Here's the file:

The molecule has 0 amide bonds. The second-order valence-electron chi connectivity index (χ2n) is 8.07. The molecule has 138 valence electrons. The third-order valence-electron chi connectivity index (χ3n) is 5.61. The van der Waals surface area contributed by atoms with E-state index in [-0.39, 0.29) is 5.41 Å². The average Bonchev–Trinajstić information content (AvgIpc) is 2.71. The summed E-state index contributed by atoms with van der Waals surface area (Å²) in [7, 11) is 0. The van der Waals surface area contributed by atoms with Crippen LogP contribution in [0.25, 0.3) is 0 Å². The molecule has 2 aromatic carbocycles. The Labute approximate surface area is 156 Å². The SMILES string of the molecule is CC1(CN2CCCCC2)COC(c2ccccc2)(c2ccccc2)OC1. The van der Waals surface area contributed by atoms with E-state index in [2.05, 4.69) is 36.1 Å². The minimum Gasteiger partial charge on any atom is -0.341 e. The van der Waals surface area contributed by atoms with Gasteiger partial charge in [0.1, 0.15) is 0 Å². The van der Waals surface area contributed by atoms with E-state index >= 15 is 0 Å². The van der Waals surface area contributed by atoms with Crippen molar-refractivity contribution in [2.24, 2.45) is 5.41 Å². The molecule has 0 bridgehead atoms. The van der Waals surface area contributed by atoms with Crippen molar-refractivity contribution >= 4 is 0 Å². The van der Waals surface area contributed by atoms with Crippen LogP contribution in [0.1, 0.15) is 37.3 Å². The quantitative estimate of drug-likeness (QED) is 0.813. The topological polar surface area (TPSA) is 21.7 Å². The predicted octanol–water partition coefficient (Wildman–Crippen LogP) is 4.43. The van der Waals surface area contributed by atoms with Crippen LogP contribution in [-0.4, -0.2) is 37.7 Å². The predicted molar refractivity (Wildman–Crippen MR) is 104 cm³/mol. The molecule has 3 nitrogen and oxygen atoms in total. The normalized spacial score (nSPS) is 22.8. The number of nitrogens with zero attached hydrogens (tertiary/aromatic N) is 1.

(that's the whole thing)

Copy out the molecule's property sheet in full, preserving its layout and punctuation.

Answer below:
The molecule has 0 amide bonds. The second-order valence-electron chi connectivity index (χ2n) is 8.07. The molecule has 138 valence electrons. The third-order valence-electron chi connectivity index (χ3n) is 5.61. The van der Waals surface area contributed by atoms with E-state index in [-0.39, 0.29) is 5.41 Å². The average Bonchev–Trinajstić information content (AvgIpc) is 2.71. The summed E-state index contributed by atoms with van der Waals surface area (Å²) in [7, 11) is 0. The van der Waals surface area contributed by atoms with Crippen LogP contribution in [0.25, 0.3) is 0 Å². The molecule has 2 aromatic carbocycles. The Labute approximate surface area is 156 Å². The SMILES string of the molecule is CC1(CN2CCCCC2)COC(c2ccccc2)(c2ccccc2)OC1. The van der Waals surface area contributed by atoms with E-state index in [2.05, 4.69) is 36.1 Å². The minimum Gasteiger partial charge on any atom is -0.341 e. The van der Waals surface area contributed by atoms with Gasteiger partial charge in [0.1, 0.15) is 0 Å². The van der Waals surface area contributed by atoms with E-state index >= 15 is 0 Å². The van der Waals surface area contributed by atoms with Crippen molar-refractivity contribution in [2.24, 2.45) is 5.41 Å². The molecule has 0 bridgehead atoms. The van der Waals surface area contributed by atoms with Crippen molar-refractivity contribution >= 4 is 0 Å². The van der Waals surface area contributed by atoms with Crippen LogP contribution in [0.1, 0.15) is 37.3 Å². The quantitative estimate of drug-likeness (QED) is 0.813. The topological polar surface area (TPSA) is 21.7 Å². The predicted octanol–water partition coefficient (Wildman–Crippen LogP) is 4.43. The van der Waals surface area contributed by atoms with Crippen LogP contribution in [-0.4, -0.2) is 37.7 Å². The predicted molar refractivity (Wildman–Crippen MR) is 104 cm³/mol. The molecule has 3 nitrogen and oxygen atoms in total. The normalized spacial score (nSPS) is 22.8. The number of nitrogens with zero attached hydrogens (tertiary/aromatic N) is 1.